In 1979, two Birmingham businessmen, the Ozanne brothers, decided to launch a new education journal, the International Journal of Educational Development, to fill a perceived niche in the market. They were concerned about the cynicism that they encountered in the developing countries with regard to the so-called ‘experts’ who arrived for brief visits and then felt able to write definitive reports. They were also concerned that the importance of education in the development discourse was being squeezed out by economists. They therefore aimed to publish a journal containing articles based on research into policy and practice in the developing world which might influence policy-makers. The first two volumes of the journal were published by W.I. Ozanne and Associates Ltd., and were printed by a firm in Hong Kong, but it became apparent that this system was economically not viable. Bill Ozanne, therefore, approached Pergamon Press in Oxford to see if they would like to add the journal to their social science portfolio. They agreed enthusiastically, beginning with Volume 3, Number 1. Elsevier Science Ltd. later took over the Pergamon imprimatur and continued to publish the journal, which is now recognised as one of the leaders in the field. Both this journal and Comparative Education are available to members of BAICE at reduced subscription rates, and in the case of Comparative Education, to individual members of some constituent societies of the WCCES. To celebrate the first 10 years of the International Journal of Educational Development, it was agreed to host a conference in Oxford. Thus the first International Oxford Conference on Education and Development was held in September 1989 and attracted over 80 participants from 26 different countries (Watson 1990).
Meanwhile, several academics and individuals concerned about the apparent decline in the number of British personnel involved in international education met to see how to increase collaboration between the different constituent groups. The key figures were Beverley Young (British Council), WCCES Member Societies, Peter Williams (Commonwealth Secretariat), Kenneth King (University of Edinburgh), and Keith Watson (University of Reading). Bill Ozanne was also involved in later discussions. These discussions led to the creation of the United Kingdom Forum for International Education and Training (UKFIET), which eventually brought together professional associations such as BCIES, BATROE and BALID (British Association for Literacy in Development); non-governmental organisations such as Education for Development, Action Aid and Oxfam; and agencies such as the British Council, DFID and the Commonwealth Secretariat, to share ideas and organise a biennial international conference on education and development (Watson and King, 1991). It was agreed that, in addition to organising Oxford conferences, UKFIET would hold colloquia/seminars on key educational issues. The underlying idea was that while organisations such as BCIES and BATROE would continue to hold their own annual conferences in one year, they would benefit from coming together every second year as part of a larger event. This would include delegates from international bodies such as the World Bank. UNESCO, DFID and the EU together with academics and researchers from around the world.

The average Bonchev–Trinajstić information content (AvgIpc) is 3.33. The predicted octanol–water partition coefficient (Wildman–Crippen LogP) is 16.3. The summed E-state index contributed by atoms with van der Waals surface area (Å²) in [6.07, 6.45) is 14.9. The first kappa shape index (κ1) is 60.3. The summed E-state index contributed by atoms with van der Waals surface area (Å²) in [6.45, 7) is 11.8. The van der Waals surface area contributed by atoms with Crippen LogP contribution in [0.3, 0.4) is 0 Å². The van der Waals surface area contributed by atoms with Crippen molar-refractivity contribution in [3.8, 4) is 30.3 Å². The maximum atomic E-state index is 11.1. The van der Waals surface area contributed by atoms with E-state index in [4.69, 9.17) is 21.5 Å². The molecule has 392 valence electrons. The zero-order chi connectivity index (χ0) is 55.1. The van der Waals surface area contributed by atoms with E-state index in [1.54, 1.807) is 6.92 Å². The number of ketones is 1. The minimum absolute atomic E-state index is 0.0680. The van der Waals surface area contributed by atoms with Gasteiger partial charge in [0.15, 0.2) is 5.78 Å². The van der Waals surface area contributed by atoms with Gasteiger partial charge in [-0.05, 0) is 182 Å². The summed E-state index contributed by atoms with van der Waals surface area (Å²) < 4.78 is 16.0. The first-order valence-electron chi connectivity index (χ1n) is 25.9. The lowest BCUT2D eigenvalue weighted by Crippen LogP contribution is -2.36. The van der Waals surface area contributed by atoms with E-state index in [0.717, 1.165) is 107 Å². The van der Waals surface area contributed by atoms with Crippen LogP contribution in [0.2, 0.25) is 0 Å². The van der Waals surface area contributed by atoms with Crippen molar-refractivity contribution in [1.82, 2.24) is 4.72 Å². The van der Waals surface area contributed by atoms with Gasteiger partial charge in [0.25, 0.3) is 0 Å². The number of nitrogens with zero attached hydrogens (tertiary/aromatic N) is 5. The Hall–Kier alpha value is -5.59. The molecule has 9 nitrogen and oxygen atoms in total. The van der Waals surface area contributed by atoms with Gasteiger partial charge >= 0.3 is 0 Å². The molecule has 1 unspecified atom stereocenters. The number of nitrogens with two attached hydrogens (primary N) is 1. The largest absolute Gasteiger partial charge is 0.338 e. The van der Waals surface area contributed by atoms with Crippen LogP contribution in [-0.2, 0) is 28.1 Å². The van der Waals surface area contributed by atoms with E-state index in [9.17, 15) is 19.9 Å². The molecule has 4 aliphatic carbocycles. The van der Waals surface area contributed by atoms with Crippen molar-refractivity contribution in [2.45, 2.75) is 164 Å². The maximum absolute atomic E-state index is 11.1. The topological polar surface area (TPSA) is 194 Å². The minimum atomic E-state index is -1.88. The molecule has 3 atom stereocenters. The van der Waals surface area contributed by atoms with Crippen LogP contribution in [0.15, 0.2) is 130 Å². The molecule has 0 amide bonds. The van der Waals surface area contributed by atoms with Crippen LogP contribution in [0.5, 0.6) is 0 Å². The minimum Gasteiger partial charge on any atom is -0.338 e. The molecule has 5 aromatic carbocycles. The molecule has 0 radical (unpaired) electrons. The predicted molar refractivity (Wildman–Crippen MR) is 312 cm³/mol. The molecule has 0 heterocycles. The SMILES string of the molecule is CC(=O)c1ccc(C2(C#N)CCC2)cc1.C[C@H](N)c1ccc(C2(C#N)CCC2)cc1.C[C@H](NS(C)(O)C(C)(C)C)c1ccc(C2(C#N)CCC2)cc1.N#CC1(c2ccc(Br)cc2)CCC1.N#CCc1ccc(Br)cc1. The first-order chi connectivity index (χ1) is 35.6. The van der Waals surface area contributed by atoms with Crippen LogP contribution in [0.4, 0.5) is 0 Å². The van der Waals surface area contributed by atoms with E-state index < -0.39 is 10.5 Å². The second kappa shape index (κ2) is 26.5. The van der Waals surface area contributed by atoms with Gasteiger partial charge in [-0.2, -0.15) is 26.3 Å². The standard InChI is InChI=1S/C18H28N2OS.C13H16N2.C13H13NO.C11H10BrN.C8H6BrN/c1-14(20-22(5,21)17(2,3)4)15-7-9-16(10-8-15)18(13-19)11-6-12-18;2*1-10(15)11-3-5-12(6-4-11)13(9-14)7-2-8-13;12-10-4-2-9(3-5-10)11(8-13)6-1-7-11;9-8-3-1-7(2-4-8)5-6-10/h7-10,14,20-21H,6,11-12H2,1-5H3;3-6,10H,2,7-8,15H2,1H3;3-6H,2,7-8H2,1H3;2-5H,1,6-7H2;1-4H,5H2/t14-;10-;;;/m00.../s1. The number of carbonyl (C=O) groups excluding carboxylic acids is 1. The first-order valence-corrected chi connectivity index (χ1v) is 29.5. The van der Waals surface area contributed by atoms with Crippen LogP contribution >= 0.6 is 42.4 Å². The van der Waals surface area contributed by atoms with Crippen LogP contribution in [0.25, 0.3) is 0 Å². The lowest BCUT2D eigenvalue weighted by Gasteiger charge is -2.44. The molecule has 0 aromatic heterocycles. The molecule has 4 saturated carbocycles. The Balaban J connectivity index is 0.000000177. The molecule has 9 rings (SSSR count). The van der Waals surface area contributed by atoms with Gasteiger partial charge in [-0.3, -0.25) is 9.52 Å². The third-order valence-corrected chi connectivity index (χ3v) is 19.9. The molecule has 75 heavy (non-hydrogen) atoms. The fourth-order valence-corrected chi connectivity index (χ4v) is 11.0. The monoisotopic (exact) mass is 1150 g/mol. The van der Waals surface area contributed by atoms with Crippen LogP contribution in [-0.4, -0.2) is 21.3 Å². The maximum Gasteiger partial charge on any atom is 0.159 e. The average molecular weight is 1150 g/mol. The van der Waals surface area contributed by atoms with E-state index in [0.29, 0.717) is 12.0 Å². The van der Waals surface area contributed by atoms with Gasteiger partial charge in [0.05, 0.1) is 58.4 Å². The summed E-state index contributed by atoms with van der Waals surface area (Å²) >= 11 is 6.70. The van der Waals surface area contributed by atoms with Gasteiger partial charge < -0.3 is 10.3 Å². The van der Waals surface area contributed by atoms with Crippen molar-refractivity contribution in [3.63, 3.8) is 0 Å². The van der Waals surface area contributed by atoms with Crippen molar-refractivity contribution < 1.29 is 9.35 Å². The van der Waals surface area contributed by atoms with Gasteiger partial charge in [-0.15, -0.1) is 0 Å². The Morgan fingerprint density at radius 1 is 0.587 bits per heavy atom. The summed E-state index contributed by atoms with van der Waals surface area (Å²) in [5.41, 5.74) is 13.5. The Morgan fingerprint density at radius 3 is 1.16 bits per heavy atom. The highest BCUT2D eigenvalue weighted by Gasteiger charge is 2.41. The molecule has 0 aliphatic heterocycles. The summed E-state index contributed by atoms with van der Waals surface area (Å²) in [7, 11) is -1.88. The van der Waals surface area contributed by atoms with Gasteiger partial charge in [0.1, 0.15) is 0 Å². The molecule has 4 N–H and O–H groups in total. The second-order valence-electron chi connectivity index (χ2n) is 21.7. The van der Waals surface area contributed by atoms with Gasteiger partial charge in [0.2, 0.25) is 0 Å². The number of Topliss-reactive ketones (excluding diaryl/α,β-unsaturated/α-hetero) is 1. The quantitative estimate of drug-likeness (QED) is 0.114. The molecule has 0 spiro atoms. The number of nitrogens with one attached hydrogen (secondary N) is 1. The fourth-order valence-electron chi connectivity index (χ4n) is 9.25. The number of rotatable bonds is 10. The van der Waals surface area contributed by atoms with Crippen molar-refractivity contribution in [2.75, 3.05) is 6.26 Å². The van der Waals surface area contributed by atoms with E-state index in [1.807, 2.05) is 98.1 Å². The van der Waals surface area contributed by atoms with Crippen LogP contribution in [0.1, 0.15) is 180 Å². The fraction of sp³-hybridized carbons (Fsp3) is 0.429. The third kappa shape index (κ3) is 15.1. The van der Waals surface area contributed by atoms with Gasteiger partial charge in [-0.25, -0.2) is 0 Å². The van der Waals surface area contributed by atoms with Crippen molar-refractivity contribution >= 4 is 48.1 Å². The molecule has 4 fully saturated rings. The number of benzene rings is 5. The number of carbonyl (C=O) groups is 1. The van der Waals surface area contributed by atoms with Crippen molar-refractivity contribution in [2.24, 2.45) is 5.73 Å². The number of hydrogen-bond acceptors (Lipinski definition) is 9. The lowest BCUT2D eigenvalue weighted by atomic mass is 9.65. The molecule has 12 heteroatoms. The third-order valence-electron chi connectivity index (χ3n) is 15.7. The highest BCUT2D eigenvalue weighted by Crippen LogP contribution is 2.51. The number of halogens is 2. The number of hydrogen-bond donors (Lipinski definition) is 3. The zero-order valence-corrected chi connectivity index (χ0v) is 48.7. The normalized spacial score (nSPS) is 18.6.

The first UKFIET-sponsored Oxford International Conference on Education and Development (though in reality it was the second such event), was held in 1991. Since then it has gained in importance and prestige with the result that the seventh conference in 2003 had over 400 delegates from over 70 countries and the eighth one in 2005 was larger still. The
The success of UKFIET and the first two Oxford conferences thus facilitated closer co-operation between different groups involved in comparative and international education in the UK. It also coincided with major changes in funding for educational research, moves towards greater collaboration between institutions and organisations, and the decline in funding for overseas students. With the obvious benefits of such alliances, negotiations took place during the mid-1990s between the officials of BATROE and BCIES to combine as a new and larger association of interested professionals. Rosemary Preston (University of Warwick). the then Chair of BCIES, together with Thelma Henderson (also of the University of Warwick), the then Chair of BATROE, Bill Ozanne, the Secretary of both UKFIET and BATROE, Peter Williams (formerly Commonwealth Secretariat), and Kenr. Watson, the then Chair of UKFIET, undertook to draw up a new constitution for i reformulated society. This was achieved in September 1997, and the new name confirmed as the “British Association for International and Comparative Education” (BAICE). This was ratified at the inaugural BAICE conference at the University of Reading in September 1998.
Looking back, it was highly appropriate that Reading should have been the venue for the first BAICE conference since this was another new beginning and it was here that the original British Section of CESE had been formed.